From the Journal of the London Society number 471 (Spring/Summer 2017), SAVE's executive president Marcus Binney looks back over four decades of heritage campaign battles, in conversation with London Society chairman Peter Murray
Architectural historian and author Marcus Binney co-founded SAVE Britain's Heritage in 1975, part of a group of architectural historians, journalists and planners determined to provide 'a strong, independent voice in conservation, free to respond rapidly to emergencies and to speak out loud for the historic environment'.
Over the decades, they've galvanised public support for architectural heritage and fought planners and politicians to ensure treasures such as Smithfield and Billingsgate markets have been spared the bulldozer; SAVE was also the first organisation to campaign for the introduction of the Thirty Year Rule, which now makes outstanding post-war buildings in England and Wales eligible for listing.
Peter Murray: SAVE is described as the most powerful conservation group since William Morris founded the Society for the Protection of Ancient Buildings (SPAB); why do you think you have been so successful when other organisations such as the Civic Trust have gone down the pan? What's the secret?
Marcus Binney: It is not power but influence. We don’t have any actual power in terms of decision making, but we are very effective and influential. SAVE was founded to champion and engage in buildings in European Architectural Heritage Year 1975. We rapidly found that there were many buildings that were not necessarily the subject of applications to demolish but were either being allowed to fall down or gently decay. They needed publicity. Then there were occasions when we had to propose new uses for a whole series of different building types, from country houses to churches, to power stations to food markets.
That is the important element of SAVE. We are not just shining a spotlight, we can put resources in to finding practical solutions and funds, if necessary. Even when these buildings are very derelict they can be given a life, which will provide an income to look after them and make them decent investments for their future owners.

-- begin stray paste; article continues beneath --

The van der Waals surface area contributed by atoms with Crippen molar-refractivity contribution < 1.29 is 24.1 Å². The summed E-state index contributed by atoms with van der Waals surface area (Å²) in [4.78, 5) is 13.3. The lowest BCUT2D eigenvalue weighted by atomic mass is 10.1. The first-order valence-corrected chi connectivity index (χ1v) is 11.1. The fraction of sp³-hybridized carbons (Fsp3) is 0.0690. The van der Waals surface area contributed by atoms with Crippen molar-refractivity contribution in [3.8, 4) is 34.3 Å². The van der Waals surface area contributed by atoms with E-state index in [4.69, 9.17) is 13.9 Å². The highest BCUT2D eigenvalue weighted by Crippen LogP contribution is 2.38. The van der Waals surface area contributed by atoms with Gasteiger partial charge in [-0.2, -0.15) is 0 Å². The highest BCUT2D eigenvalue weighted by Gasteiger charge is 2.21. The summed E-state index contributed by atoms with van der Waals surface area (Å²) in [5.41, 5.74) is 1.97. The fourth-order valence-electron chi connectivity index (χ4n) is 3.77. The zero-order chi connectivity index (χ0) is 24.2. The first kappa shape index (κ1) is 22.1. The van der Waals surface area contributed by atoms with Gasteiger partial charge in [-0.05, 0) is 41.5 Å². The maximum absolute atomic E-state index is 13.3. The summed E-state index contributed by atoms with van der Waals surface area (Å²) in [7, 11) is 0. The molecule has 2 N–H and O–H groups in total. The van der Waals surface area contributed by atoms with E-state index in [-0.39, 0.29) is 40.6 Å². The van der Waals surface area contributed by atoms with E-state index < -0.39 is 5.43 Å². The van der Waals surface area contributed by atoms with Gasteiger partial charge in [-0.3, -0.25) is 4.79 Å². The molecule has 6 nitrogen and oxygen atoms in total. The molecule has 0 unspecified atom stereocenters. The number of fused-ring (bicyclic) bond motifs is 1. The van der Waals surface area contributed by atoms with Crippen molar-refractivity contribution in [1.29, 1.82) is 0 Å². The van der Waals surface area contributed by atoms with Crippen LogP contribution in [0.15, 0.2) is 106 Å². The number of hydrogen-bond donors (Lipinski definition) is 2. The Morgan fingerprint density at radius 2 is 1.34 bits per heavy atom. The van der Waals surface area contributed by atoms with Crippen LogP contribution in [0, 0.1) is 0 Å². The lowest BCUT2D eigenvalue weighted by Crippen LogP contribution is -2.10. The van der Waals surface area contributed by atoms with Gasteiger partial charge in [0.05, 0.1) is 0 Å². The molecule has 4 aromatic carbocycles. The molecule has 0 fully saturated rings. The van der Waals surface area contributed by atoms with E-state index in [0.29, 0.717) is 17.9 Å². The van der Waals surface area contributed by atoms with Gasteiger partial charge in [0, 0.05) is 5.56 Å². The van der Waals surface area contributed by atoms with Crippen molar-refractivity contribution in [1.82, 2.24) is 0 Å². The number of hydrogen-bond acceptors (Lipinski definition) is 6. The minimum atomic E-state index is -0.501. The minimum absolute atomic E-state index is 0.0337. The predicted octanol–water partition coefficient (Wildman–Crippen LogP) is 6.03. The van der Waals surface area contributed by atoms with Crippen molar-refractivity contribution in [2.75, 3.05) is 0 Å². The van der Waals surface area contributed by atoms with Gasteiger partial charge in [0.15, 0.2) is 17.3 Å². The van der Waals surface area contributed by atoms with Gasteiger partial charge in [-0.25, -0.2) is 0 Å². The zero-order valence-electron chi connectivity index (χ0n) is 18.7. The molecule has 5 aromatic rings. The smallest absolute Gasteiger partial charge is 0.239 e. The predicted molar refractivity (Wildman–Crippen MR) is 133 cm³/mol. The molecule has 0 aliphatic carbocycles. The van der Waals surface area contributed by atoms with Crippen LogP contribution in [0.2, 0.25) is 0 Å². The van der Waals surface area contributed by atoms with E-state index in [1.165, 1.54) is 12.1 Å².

We have built up a good track record of success dealing with some difficult cases, almost impossible-looking cases, and finding solutions, whether country houses like Calke Abbey in Derbyshire (saved in 1984, now National Trust), or Dumfries House (saved in 2008), which we set in motion and was supported by the Prince of Wales.
Then, of course, Smithfield Market has been a big battle (saved 2013), and a great battle over the little houses in the north of England. We have had a long battle over the Welsh Streets in Liverpool (saved 2014), 10 streets of nearly 400 houses that had been emptied out under the Government’s Pathfinder scheme and nothing was happening. We felt that they should be restored and refurbished. Liverpool was determined to knock them down and we bought one right in the middle to show what was possible. It went to a public enquiry and we won.
We recently heard the good news that the developer Place First has agreed with the council to take them on. It will be a great success. They are not going to all be two-up- two-down anymore, they will be converted into one-, two-, three- and four-bed houses by jigging around with the interiors. It is exciting that we can turn these back into places where people live.
We care about the traditional townscape, and not just the set pieces of places like Bath and Leamington Spa. There is a real history to the Welsh Streets. They were built for the Welsh builders who came to Liverpool in its golden age of prosperity. It was laid out as a model settlement by an architect and the builders built the houses themselves. It is a rather wonderful story.
PM: SAVE has always been a master of publicity. Right from the start you were hitting the headlines on a regular basis.
MB: We felt that European Architectural Heritage was, as Simon Jenkins memorably put it in our first annual report, yet another occasion for architects, planners and politicians to pat each other on the back and give themselves awards. All the while there were a lot of buildings at risk and which were going to be demolished. We have always aimed to bring the threat to historic buildings out into the public arena through the press. During the Cool Britannia years, things were not so easy, there was less interest in heritage; now I think the situation has changed and the debate involves big planning issues, particularly around all the proposed high-rise development.